That order prohibited the operation of private landscapers, garden nurseries, and other businesses in an attempt to curb the spread of COVID-19.
The Michigan Nursery and Landscape Association (MNLA) and five landscaping, lawn care, and retail garden businesses filed the class-action lawsuit Friday in the U.S. District Court for the Western District of Michigan.
“While we fully support the Governor’s focus on keeping people safe, ours is an outdoor industry and one that can get Michiganders back to work safely,” MNLA Executive Director Amy Upton said in a statement.
“Every state in the nation except Michigan recognizes our ability to work safely and allows our industry to stay open. The other states’ approach makes sense. It’s easy to mow the lawn, trim trees, install plantings, and sell plants and seeds for curbside pickup without person-to-person contact.”
Upton said the industries are “a family’s frontline defense” against insects and ticks that spread Lyme’s diseases, West Nile, and encephalitis that could result in unnecessary visits to the emergency room.
Attorney John Bursch, of Bursch Law PLLC, told The Center Square that the lawsuit seeks to bring a little “commonsense” to the stay-at-home order.
The lawsuit claims the order violates the Commerce Clause “because the burden it imposes on interstate commerce clearly outweighs the Order’s ‘putative local benefits.’”
“Here, there’s almost no benefit to the state,” Bursch said. “These businesses and their employees can operate without spreading the virus. Conversely, it’s causing hundreds of millions, if not billions of dollars in damage to these businesses and the industries that they’re in.”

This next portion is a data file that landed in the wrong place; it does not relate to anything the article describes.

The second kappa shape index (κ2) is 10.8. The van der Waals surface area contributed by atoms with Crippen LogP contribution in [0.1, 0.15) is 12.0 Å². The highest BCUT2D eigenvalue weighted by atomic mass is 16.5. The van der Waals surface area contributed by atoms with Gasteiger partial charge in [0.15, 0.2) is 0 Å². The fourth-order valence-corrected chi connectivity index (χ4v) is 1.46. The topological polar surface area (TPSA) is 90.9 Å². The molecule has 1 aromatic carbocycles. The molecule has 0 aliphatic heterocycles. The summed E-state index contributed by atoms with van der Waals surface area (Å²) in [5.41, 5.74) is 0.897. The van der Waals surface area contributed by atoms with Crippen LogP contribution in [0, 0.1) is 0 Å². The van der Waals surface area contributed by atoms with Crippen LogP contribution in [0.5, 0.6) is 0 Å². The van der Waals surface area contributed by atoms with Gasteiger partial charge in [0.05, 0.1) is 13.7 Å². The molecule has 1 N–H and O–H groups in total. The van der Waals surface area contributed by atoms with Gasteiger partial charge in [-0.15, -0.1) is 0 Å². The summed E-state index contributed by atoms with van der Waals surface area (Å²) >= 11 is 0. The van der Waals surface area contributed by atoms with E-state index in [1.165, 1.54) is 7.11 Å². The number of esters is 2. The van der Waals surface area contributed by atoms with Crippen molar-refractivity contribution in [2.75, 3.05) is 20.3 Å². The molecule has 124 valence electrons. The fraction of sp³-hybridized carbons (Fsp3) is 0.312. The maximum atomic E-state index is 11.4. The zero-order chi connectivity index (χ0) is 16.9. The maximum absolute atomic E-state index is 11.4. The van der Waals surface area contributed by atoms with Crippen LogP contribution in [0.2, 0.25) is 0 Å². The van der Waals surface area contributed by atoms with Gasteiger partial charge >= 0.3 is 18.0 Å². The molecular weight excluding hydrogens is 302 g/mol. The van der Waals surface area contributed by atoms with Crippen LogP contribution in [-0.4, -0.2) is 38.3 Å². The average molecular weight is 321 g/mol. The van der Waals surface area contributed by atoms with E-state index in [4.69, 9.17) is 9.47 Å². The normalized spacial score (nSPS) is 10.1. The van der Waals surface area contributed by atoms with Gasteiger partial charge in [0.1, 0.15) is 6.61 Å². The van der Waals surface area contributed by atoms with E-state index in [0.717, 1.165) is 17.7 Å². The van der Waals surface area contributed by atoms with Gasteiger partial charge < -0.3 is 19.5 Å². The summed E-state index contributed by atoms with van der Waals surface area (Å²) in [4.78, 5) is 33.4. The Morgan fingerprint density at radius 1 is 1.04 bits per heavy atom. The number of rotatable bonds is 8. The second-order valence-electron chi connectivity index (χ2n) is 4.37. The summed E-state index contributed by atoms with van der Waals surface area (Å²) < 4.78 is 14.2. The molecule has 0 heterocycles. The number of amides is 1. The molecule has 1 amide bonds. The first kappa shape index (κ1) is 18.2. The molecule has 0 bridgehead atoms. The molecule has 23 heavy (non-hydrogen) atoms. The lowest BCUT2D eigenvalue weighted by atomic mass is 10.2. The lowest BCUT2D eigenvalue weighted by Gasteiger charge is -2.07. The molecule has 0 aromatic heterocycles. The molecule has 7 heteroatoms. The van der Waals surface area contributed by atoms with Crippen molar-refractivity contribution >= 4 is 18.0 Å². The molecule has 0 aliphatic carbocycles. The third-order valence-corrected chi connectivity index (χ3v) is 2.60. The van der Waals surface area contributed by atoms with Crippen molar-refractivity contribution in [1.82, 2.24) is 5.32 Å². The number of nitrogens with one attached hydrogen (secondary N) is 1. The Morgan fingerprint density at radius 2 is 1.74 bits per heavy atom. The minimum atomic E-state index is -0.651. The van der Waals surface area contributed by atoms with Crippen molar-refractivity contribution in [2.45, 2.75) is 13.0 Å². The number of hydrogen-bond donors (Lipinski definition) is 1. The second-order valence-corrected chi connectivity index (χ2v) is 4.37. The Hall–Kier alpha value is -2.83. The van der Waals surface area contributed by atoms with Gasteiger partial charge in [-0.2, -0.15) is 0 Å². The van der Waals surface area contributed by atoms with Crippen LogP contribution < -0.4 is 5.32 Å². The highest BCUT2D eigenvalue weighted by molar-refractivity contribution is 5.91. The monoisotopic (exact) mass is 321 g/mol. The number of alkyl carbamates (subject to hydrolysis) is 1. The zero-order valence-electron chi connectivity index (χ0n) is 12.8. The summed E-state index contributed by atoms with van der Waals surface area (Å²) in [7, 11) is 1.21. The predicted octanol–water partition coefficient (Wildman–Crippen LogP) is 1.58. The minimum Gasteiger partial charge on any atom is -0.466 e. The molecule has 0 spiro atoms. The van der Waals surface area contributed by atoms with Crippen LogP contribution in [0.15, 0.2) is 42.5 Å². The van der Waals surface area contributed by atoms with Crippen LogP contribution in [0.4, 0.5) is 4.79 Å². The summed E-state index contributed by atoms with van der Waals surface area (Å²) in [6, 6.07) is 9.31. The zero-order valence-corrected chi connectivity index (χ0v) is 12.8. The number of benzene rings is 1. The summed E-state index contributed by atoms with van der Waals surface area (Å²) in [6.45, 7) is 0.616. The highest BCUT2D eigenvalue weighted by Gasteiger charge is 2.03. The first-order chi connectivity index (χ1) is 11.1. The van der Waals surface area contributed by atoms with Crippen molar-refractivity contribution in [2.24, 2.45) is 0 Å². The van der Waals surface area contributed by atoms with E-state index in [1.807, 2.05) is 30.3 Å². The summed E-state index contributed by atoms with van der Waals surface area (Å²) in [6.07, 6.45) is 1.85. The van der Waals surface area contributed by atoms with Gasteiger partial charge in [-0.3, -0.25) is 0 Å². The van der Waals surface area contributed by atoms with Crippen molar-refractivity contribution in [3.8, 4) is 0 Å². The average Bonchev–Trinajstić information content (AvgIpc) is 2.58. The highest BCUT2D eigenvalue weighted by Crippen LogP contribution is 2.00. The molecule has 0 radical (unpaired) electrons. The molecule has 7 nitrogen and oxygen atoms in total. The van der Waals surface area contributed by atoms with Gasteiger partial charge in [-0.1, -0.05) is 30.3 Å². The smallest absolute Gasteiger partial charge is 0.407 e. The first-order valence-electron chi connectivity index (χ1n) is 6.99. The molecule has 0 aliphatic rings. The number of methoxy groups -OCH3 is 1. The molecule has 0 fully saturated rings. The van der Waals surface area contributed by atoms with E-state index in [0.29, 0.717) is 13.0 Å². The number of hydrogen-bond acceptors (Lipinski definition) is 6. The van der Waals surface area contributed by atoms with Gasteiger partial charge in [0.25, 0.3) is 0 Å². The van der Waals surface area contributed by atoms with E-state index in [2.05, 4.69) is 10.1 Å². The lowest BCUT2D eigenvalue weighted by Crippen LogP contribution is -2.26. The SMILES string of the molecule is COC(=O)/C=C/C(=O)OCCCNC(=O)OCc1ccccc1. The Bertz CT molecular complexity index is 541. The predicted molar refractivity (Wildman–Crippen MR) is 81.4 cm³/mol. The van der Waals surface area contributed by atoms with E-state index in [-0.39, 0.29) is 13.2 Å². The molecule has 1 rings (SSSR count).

The lawsuit states the order caused Welton Lawn Care in Highland to lay off 10 out of 12 employees and lose about 100 customers and $140,000 in payments and inventory.
Wiegand's Nursery sold more than $10 million of goods from April to June in 2019, the lawsuit says.
The order doesn’t expire until May 1.
The suit says the order violates the Due Process Clause of the U.S. Constitution and treats businesses unequally.
For example, the order allows curbside pickup of legal marijuana, fast food, and alcohol, but not of seeds and plants from retail garden centers.
At least two other federal lawsuits have challenged parts of the order.
The lawsuit asks the court for an emergency order to allow the plaintiff’s businesses to reopen immediately and for damages from lost business.
The lawsuit's brief says that by allowing government employees to mow and trim while banning private companies from the same work, “the Order itself undercuts the argument that there is any rational relationship between closing Plaintiffs’ businesses/employer and stopping the spread of COVID-19.”
The Whitmer administration didn’t respond to The Center Square’s request for comment.